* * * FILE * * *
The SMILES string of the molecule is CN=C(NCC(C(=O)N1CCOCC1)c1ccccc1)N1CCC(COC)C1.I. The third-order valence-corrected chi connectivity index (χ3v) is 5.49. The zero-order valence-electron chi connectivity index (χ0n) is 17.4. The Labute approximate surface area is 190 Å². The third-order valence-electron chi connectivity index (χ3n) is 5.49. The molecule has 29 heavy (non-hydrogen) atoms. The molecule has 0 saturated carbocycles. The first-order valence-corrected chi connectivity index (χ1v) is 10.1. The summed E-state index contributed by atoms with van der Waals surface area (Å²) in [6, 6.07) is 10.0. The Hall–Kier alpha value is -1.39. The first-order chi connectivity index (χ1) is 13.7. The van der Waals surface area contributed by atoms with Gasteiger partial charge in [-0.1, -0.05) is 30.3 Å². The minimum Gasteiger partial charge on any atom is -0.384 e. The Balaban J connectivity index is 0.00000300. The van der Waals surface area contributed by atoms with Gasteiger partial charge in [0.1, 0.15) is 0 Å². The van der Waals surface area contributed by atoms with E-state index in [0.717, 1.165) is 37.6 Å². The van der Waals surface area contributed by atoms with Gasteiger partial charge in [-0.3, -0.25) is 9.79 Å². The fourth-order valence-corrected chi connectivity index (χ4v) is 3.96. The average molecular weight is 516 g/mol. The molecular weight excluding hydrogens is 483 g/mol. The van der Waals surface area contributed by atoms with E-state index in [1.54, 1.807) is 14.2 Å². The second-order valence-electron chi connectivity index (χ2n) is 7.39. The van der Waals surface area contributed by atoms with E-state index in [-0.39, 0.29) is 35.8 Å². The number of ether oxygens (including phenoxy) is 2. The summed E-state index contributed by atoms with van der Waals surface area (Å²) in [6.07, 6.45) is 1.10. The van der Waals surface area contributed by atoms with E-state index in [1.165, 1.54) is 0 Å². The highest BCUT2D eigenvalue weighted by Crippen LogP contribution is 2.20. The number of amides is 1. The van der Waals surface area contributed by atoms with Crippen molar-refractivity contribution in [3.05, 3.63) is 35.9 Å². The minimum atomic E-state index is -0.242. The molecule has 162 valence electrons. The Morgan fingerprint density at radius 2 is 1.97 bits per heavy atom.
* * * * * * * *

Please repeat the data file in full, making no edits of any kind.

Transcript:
The SMILES string of the molecule is CN=C(NCC(C(=O)N1CCOCC1)c1ccccc1)N1CCC(COC)C1.I. The third-order valence-corrected chi connectivity index (χ3v) is 5.49. The zero-order valence-electron chi connectivity index (χ0n) is 17.4. The Labute approximate surface area is 190 Å². The third-order valence-electron chi connectivity index (χ3n) is 5.49. The molecule has 29 heavy (non-hydrogen) atoms. The molecule has 0 saturated carbocycles. The first-order valence-corrected chi connectivity index (χ1v) is 10.1. The summed E-state index contributed by atoms with van der Waals surface area (Å²) in [6, 6.07) is 10.0. The Hall–Kier alpha value is -1.39. The first-order chi connectivity index (χ1) is 13.7. The van der Waals surface area contributed by atoms with Gasteiger partial charge in [-0.1, -0.05) is 30.3 Å². The minimum Gasteiger partial charge on any atom is -0.384 e. The Balaban J connectivity index is 0.00000300. The van der Waals surface area contributed by atoms with Gasteiger partial charge in [0.1, 0.15) is 0 Å². The van der Waals surface area contributed by atoms with E-state index in [0.717, 1.165) is 37.6 Å². The van der Waals surface area contributed by atoms with Gasteiger partial charge in [-0.3, -0.25) is 9.79 Å². The fourth-order valence-corrected chi connectivity index (χ4v) is 3.96. The average molecular weight is 516 g/mol. The molecular weight excluding hydrogens is 483 g/mol. The van der Waals surface area contributed by atoms with E-state index in [1.54, 1.807) is 14.2 Å². The second-order valence-electron chi connectivity index (χ2n) is 7.39. The van der Waals surface area contributed by atoms with E-state index in [-0.39, 0.29) is 35.8 Å². The number of ether oxygens (including phenoxy) is 2. The summed E-state index contributed by atoms with van der Waals surface area (Å²) in [6.07, 6.45) is 1.10. The van der Waals surface area contributed by atoms with E-state index in [1.165, 1.54) is 0 Å². The highest BCUT2D eigenvalue weighted by Crippen LogP contribution is 2.20. The number of amides is 1. The van der Waals surface area contributed by atoms with Crippen molar-refractivity contribution in [3.05, 3.63) is 35.9 Å². The minimum atomic E-state index is -0.242. The molecule has 162 valence electrons. The Morgan fingerprint density at radius 2 is 1.97 bits per heavy atom.